The main goal of WP2 is to gain a better understanding of the role of nutrient sensing in the development of single and multispecies biofilms in different conditions. For this we will study single species bacterial (Staphylococcus aureus) and fungal (Candida albicans) biofilm formation as well as multispecies biofilm formation (C. albicans-S. aureus). The investigation of the molecular processes involved in the development and maintenance of these biofilms will be done by high-throughput transcriptomics (RNAseq).

To obtain a detailed view of the mechanisms underlying the development of highly tolerant persister cells, we will follow two approaches in WP3. In the first one, we will analyze the molecular mechanisms underlying the regulation of known genes involved, as well as the molecular activity of their products, including toxin-antitoxin systems. The second approach will be exploratory and will allow the identification of additional functions involved in persistence.

The hypothesis that sRNA play an essential role in the rewiring of the expression of genes involved in developmental processes, including biofilm formation, in Gram-negative bacteria will be investigated in WP4. A first goal in this WP is to identify and characterise sRNA genes involved in biofilm formation and maintenance in Burkholderia cenocepacia, using RNAseq. Subsequently, the specific role(s) of these sRNA in development of single- and multispecies biofilms will be elucidated through the characterisation of deletion and overexpression mutants. A second goal is the detailed characterisation of the role of CsrA, a protein known to interact with sRNA, in Escherichia coli.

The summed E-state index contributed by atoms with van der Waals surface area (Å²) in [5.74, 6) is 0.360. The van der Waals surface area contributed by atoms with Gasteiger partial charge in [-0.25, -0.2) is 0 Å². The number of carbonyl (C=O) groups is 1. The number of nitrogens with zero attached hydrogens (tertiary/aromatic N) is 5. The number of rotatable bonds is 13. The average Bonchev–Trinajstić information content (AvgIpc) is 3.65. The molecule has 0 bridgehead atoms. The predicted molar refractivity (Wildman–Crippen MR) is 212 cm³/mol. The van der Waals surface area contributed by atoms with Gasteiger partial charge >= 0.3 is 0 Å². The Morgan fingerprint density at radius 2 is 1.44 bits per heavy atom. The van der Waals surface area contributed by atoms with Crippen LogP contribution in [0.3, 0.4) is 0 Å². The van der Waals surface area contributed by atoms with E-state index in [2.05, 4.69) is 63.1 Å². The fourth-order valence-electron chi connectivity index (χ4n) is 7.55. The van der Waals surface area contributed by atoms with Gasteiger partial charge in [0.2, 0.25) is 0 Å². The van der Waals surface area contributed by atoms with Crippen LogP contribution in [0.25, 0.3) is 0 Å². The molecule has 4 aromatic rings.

In WP5 we will address a range of basic questions related to quorum sensing and quorum quenching mechanisms in Gram-positive and Gram-negative bacteria. We will investigate the QS mechanisms affecting the development of virulence in Brucella-infected cells and investigate at which stage of its vacuolar trafficking these are important. Futher we will elucidate how sRNA affect the regulation of quorum sensing in Burkholderia spp. And how Rgg/ComR-like QS regulatory systems affect population dynamics of various streptococci.

WP6 is devoted to the study of three aspects of the bacterial cell cycle that are typical for differentiated cell types in the -Proteobacteria Rhizobium etli and Brucella abortus. These three aspects are growth sites, initiation of genome replication and cellular asymmetry. For each aspect, we will use molecular markers that could detect these events in bacteria interacting with their host. In addition, we will characterize the differentiated cell types at the molecular level, using transcriptomics and metabolic analysis. Finally, we propose to investigate the molecular mechanisms regulating the transition between differentiated cells types.

In summary, we are confident that this integrated network will allow us to go beyond the state of the art and that our joint research will lead to groundbreaking findings in the field of microbial developmental processes.